1866 Thomas Jefferson Jackson See (19 Feb 1866 in Montgomery City, Missouri - 4 July 1962 in Oakland, California, USA) was an U S astronomer who studied in the University of Missouri and in Berlin. He fell out with his astronomical colleagues and was eventually banned from publishing. He spend the last part of his life arguing against Einstein's Theory of Relativity. *SAU

1889 Sir Ernest Marsden (19 Feb 1889, 15 Dec 1970) British-born New Zealand nuclear physicist who worked under Ernest Rutherford investigating atomic structure with Hans Geiger. Marsden visually counted scintillations from alpha particles after passing through gold foil and striking a phosphorescent screen. That some of these were observed scattered at surprisingly large angles led to Rutherford's theory of the nucleus as the massive, tiny centre of the atom. Later, Marsden's own experiments, working in New Zealand, hinted suggested transmutation of elements was possible when alpha particles bombarding nitrogen nuclei produced scattered particles of greater speed than the original radiation. *TIS

DEATHS
1553 Erasmus Reinhold (October 22, 1511 – February 19, 1553) was a German astronomer and mathematician, considered to be the most influential astronomical pedagogue of his generation. He was born and died in Saalfeld, Saxony.
He was educated, under Jacob Milich, at the University of Wittenberg, where he was first elected dean and later became rector. In 1536 he was appointed professor of higher mathematics by Philipp Melanchthon. In contrast to the limited modern definition, "mathematics" at the time also included applied mathematics, especially astronomy. His colleague, Georg Joachim Rheticus, also studied at Wittenberg and was appointed professor of lower mathematics in 1536.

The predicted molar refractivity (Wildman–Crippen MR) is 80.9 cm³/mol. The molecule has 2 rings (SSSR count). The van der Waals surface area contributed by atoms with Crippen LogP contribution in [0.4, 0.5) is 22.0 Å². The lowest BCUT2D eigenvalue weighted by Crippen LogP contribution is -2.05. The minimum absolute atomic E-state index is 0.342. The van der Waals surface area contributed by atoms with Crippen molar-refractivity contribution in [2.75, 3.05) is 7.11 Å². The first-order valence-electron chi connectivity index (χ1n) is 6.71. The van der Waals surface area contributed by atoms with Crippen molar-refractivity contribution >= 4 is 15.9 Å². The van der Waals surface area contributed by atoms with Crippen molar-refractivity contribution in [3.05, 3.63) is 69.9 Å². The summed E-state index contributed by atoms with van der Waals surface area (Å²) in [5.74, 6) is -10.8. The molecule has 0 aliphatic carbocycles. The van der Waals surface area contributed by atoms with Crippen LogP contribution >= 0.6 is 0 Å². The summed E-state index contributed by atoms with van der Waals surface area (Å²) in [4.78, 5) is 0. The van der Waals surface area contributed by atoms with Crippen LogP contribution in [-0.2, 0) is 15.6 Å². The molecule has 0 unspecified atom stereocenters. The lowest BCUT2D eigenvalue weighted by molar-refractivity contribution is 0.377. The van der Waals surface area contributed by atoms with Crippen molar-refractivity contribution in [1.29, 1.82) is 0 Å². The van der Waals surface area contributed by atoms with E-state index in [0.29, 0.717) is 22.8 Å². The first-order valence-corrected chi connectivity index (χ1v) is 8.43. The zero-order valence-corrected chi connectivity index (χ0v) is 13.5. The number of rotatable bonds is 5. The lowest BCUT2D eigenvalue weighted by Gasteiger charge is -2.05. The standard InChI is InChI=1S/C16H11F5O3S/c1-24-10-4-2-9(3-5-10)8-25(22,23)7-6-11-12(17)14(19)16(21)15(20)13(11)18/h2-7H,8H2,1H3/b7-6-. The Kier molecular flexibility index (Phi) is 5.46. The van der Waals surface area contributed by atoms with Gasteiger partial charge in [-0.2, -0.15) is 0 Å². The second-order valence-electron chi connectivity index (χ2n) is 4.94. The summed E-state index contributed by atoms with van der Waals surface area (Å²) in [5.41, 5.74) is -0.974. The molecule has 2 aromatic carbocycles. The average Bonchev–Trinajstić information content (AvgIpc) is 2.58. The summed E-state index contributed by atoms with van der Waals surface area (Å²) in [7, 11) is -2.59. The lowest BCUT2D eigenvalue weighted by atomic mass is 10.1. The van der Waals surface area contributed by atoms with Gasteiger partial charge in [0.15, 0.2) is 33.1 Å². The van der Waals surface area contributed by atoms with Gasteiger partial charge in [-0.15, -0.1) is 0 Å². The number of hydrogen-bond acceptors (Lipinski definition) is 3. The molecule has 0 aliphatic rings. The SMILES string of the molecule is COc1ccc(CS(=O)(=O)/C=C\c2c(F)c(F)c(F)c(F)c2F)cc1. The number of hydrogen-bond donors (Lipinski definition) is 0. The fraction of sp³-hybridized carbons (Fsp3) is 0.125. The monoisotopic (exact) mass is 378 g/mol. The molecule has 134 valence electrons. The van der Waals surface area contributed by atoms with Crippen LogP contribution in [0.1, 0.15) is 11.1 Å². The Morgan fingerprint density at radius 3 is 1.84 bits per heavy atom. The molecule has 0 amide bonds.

Reinhold catalogued a large number of stars. His publications on astronomy include a commentary (1542, 1553) on Georg Purbach's Theoricae novae planetarum. Reinhold knew about Copernicus and his heliocentric ideas prior to the publication of De revolutionibis and made a favourable reference to him in his commentary on Purbach. However, Reinhold (like other astronomers before Kepler and Galileo) translated Copernicus' mathematical methods back into a geocentric system, rejecting heliocentric cosmology on physical and theological grounds.
It was Reinhold's heavily annotated copy of De revolutionibus in the Royal Observatory, Edinburgh that started Owen Gingerich on his search for copies of the first and second editions which he describes in The Book Nobody Read.[5] In Reinhold's unpublished commentary on De revolutionibus, he calculated the distance from the Earth to the sun. He "massaged" his calculation method in order to arrive at an answer close to that of Ptolemy.*Wik